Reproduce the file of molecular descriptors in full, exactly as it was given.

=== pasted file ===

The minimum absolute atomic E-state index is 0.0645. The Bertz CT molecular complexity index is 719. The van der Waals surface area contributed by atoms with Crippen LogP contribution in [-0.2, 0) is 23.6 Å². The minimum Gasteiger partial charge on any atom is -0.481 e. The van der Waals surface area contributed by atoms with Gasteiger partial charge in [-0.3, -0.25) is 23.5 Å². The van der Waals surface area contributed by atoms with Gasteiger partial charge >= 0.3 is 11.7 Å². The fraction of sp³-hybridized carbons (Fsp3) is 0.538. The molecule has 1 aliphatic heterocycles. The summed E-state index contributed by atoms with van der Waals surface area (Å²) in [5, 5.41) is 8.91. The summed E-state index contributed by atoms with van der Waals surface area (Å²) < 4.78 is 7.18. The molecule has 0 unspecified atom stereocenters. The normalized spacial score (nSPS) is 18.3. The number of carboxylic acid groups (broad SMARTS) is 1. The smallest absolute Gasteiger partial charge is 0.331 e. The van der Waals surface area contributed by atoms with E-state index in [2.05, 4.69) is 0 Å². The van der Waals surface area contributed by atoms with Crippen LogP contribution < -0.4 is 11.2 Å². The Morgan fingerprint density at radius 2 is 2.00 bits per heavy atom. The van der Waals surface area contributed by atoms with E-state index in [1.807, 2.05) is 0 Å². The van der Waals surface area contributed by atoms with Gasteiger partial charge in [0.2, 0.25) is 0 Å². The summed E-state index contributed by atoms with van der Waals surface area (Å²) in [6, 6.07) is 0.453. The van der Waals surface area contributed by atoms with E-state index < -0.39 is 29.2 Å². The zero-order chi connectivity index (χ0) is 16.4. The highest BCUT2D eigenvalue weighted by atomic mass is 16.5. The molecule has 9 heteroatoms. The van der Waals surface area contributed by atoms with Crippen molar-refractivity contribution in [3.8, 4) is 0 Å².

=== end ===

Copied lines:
The minimum absolute atomic E-state index is 0.0645. The Bertz CT molecular complexity index is 719. The van der Waals surface area contributed by atoms with Crippen LogP contribution in [-0.2, 0) is 23.6 Å². The minimum Gasteiger partial charge on any atom is -0.481 e. The van der Waals surface area contributed by atoms with Gasteiger partial charge in [-0.3, -0.25) is 23.5 Å². The van der Waals surface area contributed by atoms with Gasteiger partial charge >= 0.3 is 11.7 Å². The fraction of sp³-hybridized carbons (Fsp3) is 0.538. The molecule has 1 aliphatic heterocycles. The summed E-state index contributed by atoms with van der Waals surface area (Å²) in [5, 5.41) is 8.91. The summed E-state index contributed by atoms with van der Waals surface area (Å²) < 4.78 is 7.18. The molecule has 0 unspecified atom stereocenters. The normalized spacial score (nSPS) is 18.3. The number of carboxylic acid groups (broad SMARTS) is 1. The smallest absolute Gasteiger partial charge is 0.331 e. The van der Waals surface area contributed by atoms with E-state index in [2.05, 4.69) is 0 Å². The van der Waals surface area contributed by atoms with Crippen LogP contribution < -0.4 is 11.2 Å². The Morgan fingerprint density at radius 2 is 2.00 bits per heavy atom. The van der Waals surface area contributed by atoms with E-state index in [1.807, 2.05) is 0 Å². The van der Waals surface area contributed by atoms with Gasteiger partial charge in [0.2, 0.25) is 0 Å². The summed E-state index contributed by atoms with van der Waals surface area (Å²) in [6, 6.07) is 0.453. The van der Waals surface area contributed by atoms with E-state index < -0.39 is 29.2 Å². The zero-order chi connectivity index (χ0) is 16.4. The highest BCUT2D eigenvalue weighted by atomic mass is 16.5. The molecule has 9 heteroatoms. The van der Waals surface area contributed by atoms with Crippen molar-refractivity contribution in [3.8, 4) is 0 Å².